Facts and Scuttlebutt about USS Elmore
The Pacific is an American television series produced by HBO that premiered in the United States on March 14, 2010. It is a companion piece to the 2001 miniseries Band of Brothers and focuses on the United States Marine Corps' actions in the Pacific Theater of Operations within the wider Pacific War. Whereas Band of Brothers followed the men of Easy Company of the 506th Parachute Infantry Regiment through the European Theater, The Pacific centers on the experiences of three Marines (Robert Leckie, Eugene Sledge, and John Basilone) who were all in different regiments (1st, 5th, and 7th, respectively) of the 1st Marine Division.
The Pacific miniseries features the 1st Marine Division's battles in the Pacific, such as Guadalcanal, Cape Gloucester, Peleliu, and Okinawa, as well as Basilone's involvement in the Battle of Iwo Jima. It is based primarily on the memoirs of two U.S. Marines: With the Old Breed: At Peleliu and Okinawa by Eugene Sledge and Helmet for My Pillow by Robert Leckie. It also draws on Islands of the Damned by R. V. Burgin, the leader of Sledge’s mortar squad, and Red Blood, Black Sand, the memoir of Chuck Tatum, a Marine who fought alongside Basilone on Iwo Jima.
USS Elmore had a connection to some of the events highlighted in the series. Find out more.
On 20 October 1944, General Douglas MacArthur fulfilled his promise to return to the Philippines. He stepped ashore on Palo [Red] Beach at Leyte Gulf at approximately 1:30 PM. Following four hours of heavy naval gunfire on A-day, 20 October, Sixth Army forces landed on assigned beaches at 10:00. X Corps pushed across a 4 mi (6.4 km) stretch of beach between Tacloban airfield and the Palo River.
Within an hour of landing, units in most sectors had secured beachheads deep enough to receive heavy vehicles and large amounts of supplies. Only in the 24th Division sector did enemy fire force a diversion of follow-up landing craft. But even that sector was secure enough by 13:30 to allow Gen. MacArthur to make a dramatic entrance through the surf onto Red Beach and announce to the populace the beginning of their liberation: "People of the Philippines, I have returned! By the grace of Almighty God, our forces stand again on Philippine soil."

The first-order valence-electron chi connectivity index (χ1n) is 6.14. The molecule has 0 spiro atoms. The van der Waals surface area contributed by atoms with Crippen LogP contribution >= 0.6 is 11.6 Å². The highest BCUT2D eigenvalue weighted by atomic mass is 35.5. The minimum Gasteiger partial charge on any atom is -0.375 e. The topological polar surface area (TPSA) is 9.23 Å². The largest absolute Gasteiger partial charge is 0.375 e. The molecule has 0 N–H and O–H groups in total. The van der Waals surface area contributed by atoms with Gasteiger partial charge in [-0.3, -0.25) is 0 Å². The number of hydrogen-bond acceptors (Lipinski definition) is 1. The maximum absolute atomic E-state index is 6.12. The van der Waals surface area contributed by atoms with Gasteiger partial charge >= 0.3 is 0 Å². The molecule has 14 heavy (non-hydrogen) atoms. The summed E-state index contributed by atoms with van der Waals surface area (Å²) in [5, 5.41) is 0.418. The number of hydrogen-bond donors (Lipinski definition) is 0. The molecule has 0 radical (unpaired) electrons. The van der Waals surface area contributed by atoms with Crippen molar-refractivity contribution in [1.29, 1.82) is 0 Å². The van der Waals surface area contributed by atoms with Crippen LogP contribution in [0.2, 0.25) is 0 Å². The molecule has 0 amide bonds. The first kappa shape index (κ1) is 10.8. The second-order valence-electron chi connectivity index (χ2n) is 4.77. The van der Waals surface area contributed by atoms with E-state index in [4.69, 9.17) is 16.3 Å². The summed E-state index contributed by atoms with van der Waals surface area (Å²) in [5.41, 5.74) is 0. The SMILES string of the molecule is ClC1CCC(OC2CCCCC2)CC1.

USS Elmore was there and some of her crew had a ringside view of history in the making.
American entertainer Bob Hope began his career as an immigrant who came to the United States with his family as a young boy. In the early 1920s, he worked as a newsboy, a butcher’s assistant, a shoe salesman, and an amateur boxer to scrape by. In the decades that followed, Hope shaped his art on the vaudeville stage, and by the start of World War II, he was just emerging as one of America’s most popular radio and film stars.
When America went to war in 1941, Hollywood recognized the need for contributions and responded by entertaining troops, raising funds, and boosting morale. Hope’s work quickly took on new meaning when he was asked to perform his show outside of the studio, in front of a military audience at March Field, California. That day, he discovered what would become his most cherished audience: the armed forces. Hope later flipped the format of the show entirely and took his wartime programs on the road to military camps and bases across the country, inspiring other entertainers to join him. During the war, only nine of Hope’s 144 broadcasts were recorded in the studio—the rest were performed in front of troops.
The story of Hope’s unique place in the history of World War II and beyond, and the contributions he made still reverberate more than 70 years later.
By the end of the war, the US Navy possessed nearly 250 attack transports of various classes. If a ship participated in a specified naval engagement, that ship received a battle star.
There were priceless few transports available at the start of the war and those would be split between the Atlantic and Pacific theaters of operation. A few of those older transports scored the most battle stars simply because of their availability throughout the war.
As the American shipbuilding industry geared up for war, designs were developed for building classes of attack transports. The two major classes of attack transports were the Bayfield-class (34 ships in this class) and the Haskell-class (117 ships in this class).
USS Elmore (APA-42) was a Bayfield-class attack transport. It should be noted that of all the Bayfield-class and Haskell-class ships, Elmore received the highest number of battle stars at eight.